Iris Tzachili, archaeologist and historian, is Emeritus Professor of Prehistoric Archaeology at the University of Crete. There, Tzachili worked as Professor at the Department of History and Archaeology from 1994 to 2011, where she directed several research groups that centred on the technology and history of the textile. She is Director of the Centre for Research and Conservation of Archaeological Textiles (ARTEXT), a research group based in Athens that promotes the study of textile remains and the textile production cycle. Tzachili is also editor of Arachne. She was regional coordinator in the research programme “Clothing and Identities New perspectives on textiles in the Roman empire (DressId)”, funded by the European Union. Tzachili presently co-directs an excavation on the Minoan Peak Sanctuary of Vrysinas in Crete. Her continuous research in the field of textile techniques and the remains of tools, strings and nets has led to numerous publications that engage in a dialogue with art history, archaeology and cultural history.
Dated from 2015
Minoan Peak Sanctuaries: finding a frame for thousands of broken figurines in an open air cult place
In some high places in the mountains in Crete in a relatively small area (3 or 4 square kilometers) thousands of broken figurines as well as broken pottery are found smashed and squeezed together. It is an exceptional phenomenon often far away from settlements and often in the middle of shepherd’s paths. They are usually considered as a cult place, and their chronological span is between 1800 BC to 1500 BC. Apart from cult places, the Minoan peak sanctuaries could be also a collective meeting place with political connotations. In a place that could be seen from far away, different clans met, some kind of decision making took place regarding matters of common interest about pasture lands perhaps, or access to the waters, ceremonies of alliances, confirmation of identities, marriages and so on. A kind of early amphiktyonia. The proposed research evolves around one of these peak sanctuaries named Vrysinas in the Rethymnon region.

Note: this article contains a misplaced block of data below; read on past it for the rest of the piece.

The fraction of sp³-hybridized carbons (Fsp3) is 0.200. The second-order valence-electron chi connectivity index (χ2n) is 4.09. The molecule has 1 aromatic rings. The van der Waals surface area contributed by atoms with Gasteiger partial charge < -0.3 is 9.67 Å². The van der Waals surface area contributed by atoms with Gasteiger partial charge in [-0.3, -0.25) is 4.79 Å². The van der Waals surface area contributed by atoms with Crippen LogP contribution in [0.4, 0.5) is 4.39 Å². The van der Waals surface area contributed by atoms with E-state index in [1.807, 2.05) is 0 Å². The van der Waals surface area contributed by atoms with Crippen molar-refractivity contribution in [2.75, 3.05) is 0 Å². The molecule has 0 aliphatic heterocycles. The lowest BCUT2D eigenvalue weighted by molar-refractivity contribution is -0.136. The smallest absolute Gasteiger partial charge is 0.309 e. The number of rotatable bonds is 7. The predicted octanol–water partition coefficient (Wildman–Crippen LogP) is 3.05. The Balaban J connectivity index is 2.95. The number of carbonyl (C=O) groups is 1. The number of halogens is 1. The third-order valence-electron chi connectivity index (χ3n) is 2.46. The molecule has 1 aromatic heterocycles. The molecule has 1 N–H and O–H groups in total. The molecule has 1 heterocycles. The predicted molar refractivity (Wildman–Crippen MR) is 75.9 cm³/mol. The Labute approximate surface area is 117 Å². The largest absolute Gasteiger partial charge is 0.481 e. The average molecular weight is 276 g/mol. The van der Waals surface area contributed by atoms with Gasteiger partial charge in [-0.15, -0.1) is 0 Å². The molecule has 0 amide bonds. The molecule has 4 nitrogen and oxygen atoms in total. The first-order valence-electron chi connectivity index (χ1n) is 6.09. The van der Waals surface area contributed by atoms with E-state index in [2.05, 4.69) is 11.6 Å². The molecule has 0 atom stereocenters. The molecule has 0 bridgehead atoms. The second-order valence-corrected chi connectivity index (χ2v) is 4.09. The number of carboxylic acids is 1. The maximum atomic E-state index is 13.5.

During the period of dense activity of the peak sanctuaries the principal evolution in Crete was the process of urbanization, the transformation of small nets of settlements into bigger ones and then into towns. When big towns appeared with strong administrative structure, followed by state formation, the peak sanctuaries declined, as if their functions were no longer necessary in the country and transferred to cities.
Practically all this was followed by common meals and drinks of which we have direct evidence through archaeological data, mostly the pottery fragments. In the moment I have completed the work about pottery and the history of the place and start the work with the figurines.
Specific research topics
For this semester in the IKKM my research will focus on anthropomorphic figurines following the guidelines exposed below.